A recurring problem in software application development (and in most other industries, I’m sure) is that customers expect SBEs to commit to a hard cost and delivery schedule without complete agreement on what’s to be delivered.
In the past, we agreed to unrealistic demands and expected the staff to deliver—without involving them in the commitment process. Projects were routinely behind schedule and engineers worked extra hours to meet the deadlines. Both employee and customer satisfaction suffered.
So we decided to end the practice of imposing arbitrary and unrealistic deadlines: We make sure our engineers have the skill to make a plan and the conviction to defend it with customers and management, and our management supports their decisions while still ensuring an aggressive plan. Now all commitments are made with the participation of team members, and plans are based on historical data for a more accurate schedule.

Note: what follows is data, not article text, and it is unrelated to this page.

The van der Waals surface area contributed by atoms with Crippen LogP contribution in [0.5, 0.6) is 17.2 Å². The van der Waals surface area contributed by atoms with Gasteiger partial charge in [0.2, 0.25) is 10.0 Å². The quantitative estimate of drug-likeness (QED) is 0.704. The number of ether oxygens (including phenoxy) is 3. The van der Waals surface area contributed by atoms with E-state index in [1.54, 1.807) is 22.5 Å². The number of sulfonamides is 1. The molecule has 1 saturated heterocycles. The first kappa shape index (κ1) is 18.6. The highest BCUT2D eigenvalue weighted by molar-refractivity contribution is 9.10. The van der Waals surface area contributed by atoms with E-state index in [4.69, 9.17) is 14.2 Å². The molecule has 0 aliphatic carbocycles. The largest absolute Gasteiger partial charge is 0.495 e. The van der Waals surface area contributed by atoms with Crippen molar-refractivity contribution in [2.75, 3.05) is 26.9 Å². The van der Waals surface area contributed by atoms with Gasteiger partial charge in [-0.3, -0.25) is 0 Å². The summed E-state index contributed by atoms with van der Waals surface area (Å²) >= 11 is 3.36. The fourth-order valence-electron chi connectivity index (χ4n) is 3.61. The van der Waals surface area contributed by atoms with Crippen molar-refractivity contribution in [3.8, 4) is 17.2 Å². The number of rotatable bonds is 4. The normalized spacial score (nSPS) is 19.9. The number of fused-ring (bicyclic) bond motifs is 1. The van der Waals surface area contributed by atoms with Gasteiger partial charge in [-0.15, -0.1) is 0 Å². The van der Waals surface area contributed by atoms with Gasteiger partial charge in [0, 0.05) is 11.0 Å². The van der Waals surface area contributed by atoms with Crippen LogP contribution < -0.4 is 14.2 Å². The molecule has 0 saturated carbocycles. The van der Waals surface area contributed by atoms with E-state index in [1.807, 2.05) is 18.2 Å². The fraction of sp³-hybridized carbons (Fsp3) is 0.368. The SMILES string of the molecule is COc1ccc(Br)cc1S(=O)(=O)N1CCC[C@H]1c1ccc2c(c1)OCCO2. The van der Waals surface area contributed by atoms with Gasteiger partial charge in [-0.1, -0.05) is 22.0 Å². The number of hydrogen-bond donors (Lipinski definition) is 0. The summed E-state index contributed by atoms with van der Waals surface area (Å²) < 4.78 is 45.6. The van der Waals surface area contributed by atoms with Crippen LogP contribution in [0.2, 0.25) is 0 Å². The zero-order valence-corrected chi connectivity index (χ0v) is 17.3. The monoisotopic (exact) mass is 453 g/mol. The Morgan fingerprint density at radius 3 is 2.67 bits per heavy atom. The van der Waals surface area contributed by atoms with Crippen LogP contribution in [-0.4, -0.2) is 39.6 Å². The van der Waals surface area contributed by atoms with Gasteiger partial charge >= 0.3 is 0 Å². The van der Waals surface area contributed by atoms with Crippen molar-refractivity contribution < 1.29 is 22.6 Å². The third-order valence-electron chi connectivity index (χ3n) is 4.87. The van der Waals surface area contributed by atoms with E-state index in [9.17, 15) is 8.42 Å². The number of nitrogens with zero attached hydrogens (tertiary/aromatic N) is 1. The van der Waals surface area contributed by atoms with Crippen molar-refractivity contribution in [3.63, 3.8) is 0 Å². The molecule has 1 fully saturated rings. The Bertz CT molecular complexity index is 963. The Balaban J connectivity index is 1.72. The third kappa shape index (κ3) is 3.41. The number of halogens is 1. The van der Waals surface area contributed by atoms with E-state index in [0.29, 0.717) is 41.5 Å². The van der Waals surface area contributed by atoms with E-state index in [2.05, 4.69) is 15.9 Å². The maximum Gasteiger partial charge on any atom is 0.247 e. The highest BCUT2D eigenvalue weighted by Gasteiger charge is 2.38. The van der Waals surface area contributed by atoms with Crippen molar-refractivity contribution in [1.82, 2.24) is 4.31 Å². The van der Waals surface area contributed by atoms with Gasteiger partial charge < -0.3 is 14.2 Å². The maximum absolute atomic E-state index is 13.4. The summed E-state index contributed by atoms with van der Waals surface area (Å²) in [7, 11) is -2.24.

Now, our company culture is based on mutual trust between managers and the development team, not on unrealistic expectations. And we’ve achieved outstanding results, consistently delivering substantially defect-free software at predictable costs and on schedule. Our average schedule deviation during the past 15 years is significantly better than the industry average, and our Employee satisfaction is better than ever with zero voluntary staff turnover on our recent multi-year projects.